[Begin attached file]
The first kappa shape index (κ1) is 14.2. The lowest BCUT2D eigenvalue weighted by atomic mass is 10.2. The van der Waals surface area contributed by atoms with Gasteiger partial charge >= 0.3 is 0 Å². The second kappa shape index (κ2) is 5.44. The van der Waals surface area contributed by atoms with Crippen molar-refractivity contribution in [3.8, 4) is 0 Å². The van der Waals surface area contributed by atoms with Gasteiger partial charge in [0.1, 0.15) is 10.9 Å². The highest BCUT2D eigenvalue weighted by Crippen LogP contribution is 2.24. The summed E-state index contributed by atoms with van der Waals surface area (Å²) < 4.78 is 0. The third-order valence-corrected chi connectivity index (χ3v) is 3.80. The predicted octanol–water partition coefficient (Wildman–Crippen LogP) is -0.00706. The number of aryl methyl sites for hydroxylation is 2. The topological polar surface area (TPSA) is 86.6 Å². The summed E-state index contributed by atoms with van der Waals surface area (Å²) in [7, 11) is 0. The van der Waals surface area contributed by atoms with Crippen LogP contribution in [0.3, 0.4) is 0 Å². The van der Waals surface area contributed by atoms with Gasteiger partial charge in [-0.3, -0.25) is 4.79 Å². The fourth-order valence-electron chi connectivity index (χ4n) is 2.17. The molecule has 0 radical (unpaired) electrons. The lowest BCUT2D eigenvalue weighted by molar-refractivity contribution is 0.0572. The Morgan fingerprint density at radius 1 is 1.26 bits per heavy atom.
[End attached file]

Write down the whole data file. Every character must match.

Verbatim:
The first kappa shape index (κ1) is 14.2. The lowest BCUT2D eigenvalue weighted by atomic mass is 10.2. The van der Waals surface area contributed by atoms with Gasteiger partial charge >= 0.3 is 0 Å². The second kappa shape index (κ2) is 5.44. The van der Waals surface area contributed by atoms with Crippen molar-refractivity contribution in [3.8, 4) is 0 Å². The van der Waals surface area contributed by atoms with Gasteiger partial charge in [0.1, 0.15) is 10.9 Å². The highest BCUT2D eigenvalue weighted by Crippen LogP contribution is 2.24. The summed E-state index contributed by atoms with van der Waals surface area (Å²) < 4.78 is 0. The third-order valence-corrected chi connectivity index (χ3v) is 3.80. The predicted octanol–water partition coefficient (Wildman–Crippen LogP) is -0.00706. The number of aryl methyl sites for hydroxylation is 2. The topological polar surface area (TPSA) is 86.6 Å². The summed E-state index contributed by atoms with van der Waals surface area (Å²) in [7, 11) is 0. The van der Waals surface area contributed by atoms with Crippen LogP contribution in [0.3, 0.4) is 0 Å². The van der Waals surface area contributed by atoms with Gasteiger partial charge in [-0.3, -0.25) is 4.79 Å². The fourth-order valence-electron chi connectivity index (χ4n) is 2.17. The molecule has 0 radical (unpaired) electrons. The lowest BCUT2D eigenvalue weighted by molar-refractivity contribution is 0.0572. The Morgan fingerprint density at radius 1 is 1.26 bits per heavy atom.